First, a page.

Otaku: Nerd; geek or fanboy. Originates from a polite second-person pronoun meaning “your home” in Japanese. Since the 1980s it’s been used to refer to people who are really into Japanese pop-culture, such as anime, manga, and videogames. A whole generation, previously marginalized with labels such as “geek” and “nerd,” are now calling themselves “otaku” with pride.
The Otaku Encyclopedia offers fascinating insight into the subculture of Cool Japan. With over 600 entries, including common expressions, people, places, and moments of otaku history, this is the essential “A to Z” of facts every Japanese pop-culture fan needs to know. Author Patrick W. Galbraith has spent several years researching deep into the otaku heartland and his intimate knowledge of the subject gives the reader an insider’s guide to words such as moé, doujinshi, cospla y and maid cafés. In-depth interviews with such key players as Takashi Murakami, otaku expert Okada Toshio, and J-pop idol Shoko Nakagawa are interspersed with the entries, offering an even more penetrating look into the often misunderstood world of otaku. Dozens of lively, colorful images—from portraits of the interview subjects to manga illustrations, film stills and photos of places mentioned in the text—pop up throughout the book, making The Otaku Encyclopedia as entertaining to read as it is informative.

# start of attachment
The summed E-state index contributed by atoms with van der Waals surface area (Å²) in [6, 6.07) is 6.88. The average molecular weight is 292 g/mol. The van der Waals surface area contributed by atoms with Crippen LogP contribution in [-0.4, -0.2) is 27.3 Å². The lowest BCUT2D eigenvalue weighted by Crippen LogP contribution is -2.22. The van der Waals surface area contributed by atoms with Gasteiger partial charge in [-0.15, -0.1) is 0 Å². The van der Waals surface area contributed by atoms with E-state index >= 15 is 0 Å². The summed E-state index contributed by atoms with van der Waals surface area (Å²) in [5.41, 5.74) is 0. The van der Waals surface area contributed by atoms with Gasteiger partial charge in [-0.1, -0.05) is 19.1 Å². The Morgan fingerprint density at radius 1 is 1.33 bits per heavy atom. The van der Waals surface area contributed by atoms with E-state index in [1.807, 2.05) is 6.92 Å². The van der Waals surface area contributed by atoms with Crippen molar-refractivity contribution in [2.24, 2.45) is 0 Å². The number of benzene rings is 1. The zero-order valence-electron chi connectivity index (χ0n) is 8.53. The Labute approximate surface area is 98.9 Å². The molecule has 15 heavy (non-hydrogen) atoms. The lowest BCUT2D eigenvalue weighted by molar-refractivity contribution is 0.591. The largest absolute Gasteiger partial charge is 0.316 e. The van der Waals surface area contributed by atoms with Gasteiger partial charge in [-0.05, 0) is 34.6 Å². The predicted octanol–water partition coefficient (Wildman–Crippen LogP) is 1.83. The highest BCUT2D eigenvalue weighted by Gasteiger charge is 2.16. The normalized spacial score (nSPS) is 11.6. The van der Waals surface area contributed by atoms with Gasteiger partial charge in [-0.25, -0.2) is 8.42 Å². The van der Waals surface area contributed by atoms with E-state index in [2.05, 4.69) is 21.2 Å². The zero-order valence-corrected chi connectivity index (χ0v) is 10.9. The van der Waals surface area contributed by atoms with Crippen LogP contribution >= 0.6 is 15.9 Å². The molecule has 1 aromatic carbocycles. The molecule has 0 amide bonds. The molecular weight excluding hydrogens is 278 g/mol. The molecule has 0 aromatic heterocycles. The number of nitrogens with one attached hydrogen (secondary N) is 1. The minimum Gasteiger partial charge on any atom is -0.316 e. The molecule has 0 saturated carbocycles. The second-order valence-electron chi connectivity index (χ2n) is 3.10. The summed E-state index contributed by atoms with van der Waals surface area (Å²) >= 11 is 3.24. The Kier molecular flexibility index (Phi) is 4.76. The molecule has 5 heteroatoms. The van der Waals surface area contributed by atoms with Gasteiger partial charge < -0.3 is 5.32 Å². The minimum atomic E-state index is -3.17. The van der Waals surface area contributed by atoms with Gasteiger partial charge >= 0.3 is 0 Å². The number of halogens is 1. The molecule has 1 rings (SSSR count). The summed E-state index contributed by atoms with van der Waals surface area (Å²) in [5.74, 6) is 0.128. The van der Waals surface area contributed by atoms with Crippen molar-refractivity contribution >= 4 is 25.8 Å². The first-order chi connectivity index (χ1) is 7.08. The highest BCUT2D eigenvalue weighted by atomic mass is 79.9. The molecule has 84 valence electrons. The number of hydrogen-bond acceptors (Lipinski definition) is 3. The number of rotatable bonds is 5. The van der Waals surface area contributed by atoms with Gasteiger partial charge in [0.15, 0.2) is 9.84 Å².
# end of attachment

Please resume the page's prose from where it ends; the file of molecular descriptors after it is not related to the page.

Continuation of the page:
“You can’t possibly be called an ‘otaku’ without this book.” –Danny Choo, www.dannychoo.com
“Galbraith’s knowledge of Akihabara’s history and current manifestations makes the neighborhood’s warrens of obscurity feel vivid and layered, like a promising archeological dig.” –Roland Kelts, author of Japanamerica
“Prepare for a wild, educational, and entertaining ride!”–from the foreword by Frederik L. Schodt, author of Manga! Manga!
“The author is clearly knowledgeable and the entries are rarely short blurbs, but are richly detailed and informative.” —The Gaming Dungeon
“The Otaku Encyclopedia is obviously a treasure trove and necessary for anyone who is interested in anime and manga, but it also has much to offer anyone interested in Japanese history, society or linguistics.” –Shelf Awareness
“This inexpensive, attractive and useful reference should have wide appeal for both otaku patrons and librarians working with manga and anime.” —Library Journal